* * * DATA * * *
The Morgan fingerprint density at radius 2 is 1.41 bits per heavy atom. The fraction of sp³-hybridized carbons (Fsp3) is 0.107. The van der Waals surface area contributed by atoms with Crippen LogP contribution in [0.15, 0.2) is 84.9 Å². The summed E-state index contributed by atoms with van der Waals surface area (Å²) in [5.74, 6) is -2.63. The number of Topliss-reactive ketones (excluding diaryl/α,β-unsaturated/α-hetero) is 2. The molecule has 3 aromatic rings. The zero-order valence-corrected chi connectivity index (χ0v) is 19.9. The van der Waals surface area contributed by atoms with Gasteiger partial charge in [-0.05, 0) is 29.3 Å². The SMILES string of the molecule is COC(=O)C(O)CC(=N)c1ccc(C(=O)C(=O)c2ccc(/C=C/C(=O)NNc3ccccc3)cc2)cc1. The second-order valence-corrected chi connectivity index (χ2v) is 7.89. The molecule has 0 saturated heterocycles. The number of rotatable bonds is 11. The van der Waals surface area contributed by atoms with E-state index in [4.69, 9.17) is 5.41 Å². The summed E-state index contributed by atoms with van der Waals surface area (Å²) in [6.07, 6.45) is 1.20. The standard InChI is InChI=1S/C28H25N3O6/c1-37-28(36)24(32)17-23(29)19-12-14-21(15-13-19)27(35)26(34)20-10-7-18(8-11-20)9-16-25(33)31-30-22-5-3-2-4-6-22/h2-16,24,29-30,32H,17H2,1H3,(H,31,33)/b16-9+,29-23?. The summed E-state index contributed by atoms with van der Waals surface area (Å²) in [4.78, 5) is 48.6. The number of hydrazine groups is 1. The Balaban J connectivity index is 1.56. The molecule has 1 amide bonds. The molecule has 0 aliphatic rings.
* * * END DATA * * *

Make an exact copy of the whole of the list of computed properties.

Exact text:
The Morgan fingerprint density at radius 2 is 1.41 bits per heavy atom. The fraction of sp³-hybridized carbons (Fsp3) is 0.107. The van der Waals surface area contributed by atoms with Crippen LogP contribution in [0.15, 0.2) is 84.9 Å². The summed E-state index contributed by atoms with van der Waals surface area (Å²) in [5.74, 6) is -2.63. The number of Topliss-reactive ketones (excluding diaryl/α,β-unsaturated/α-hetero) is 2. The molecule has 3 aromatic rings. The zero-order valence-corrected chi connectivity index (χ0v) is 19.9. The van der Waals surface area contributed by atoms with Gasteiger partial charge in [-0.05, 0) is 29.3 Å². The SMILES string of the molecule is COC(=O)C(O)CC(=N)c1ccc(C(=O)C(=O)c2ccc(/C=C/C(=O)NNc3ccccc3)cc2)cc1. The second-order valence-corrected chi connectivity index (χ2v) is 7.89. The molecule has 0 saturated heterocycles. The number of rotatable bonds is 11. The van der Waals surface area contributed by atoms with E-state index in [4.69, 9.17) is 5.41 Å². The summed E-state index contributed by atoms with van der Waals surface area (Å²) in [6.07, 6.45) is 1.20. The standard InChI is InChI=1S/C28H25N3O6/c1-37-28(36)24(32)17-23(29)19-12-14-21(15-13-19)27(35)26(34)20-10-7-18(8-11-20)9-16-25(33)31-30-22-5-3-2-4-6-22/h2-16,24,29-30,32H,17H2,1H3,(H,31,33)/b16-9+,29-23?. The summed E-state index contributed by atoms with van der Waals surface area (Å²) in [4.78, 5) is 48.6. The number of hydrazine groups is 1. The Balaban J connectivity index is 1.56. The molecule has 1 amide bonds. The molecule has 0 aliphatic rings.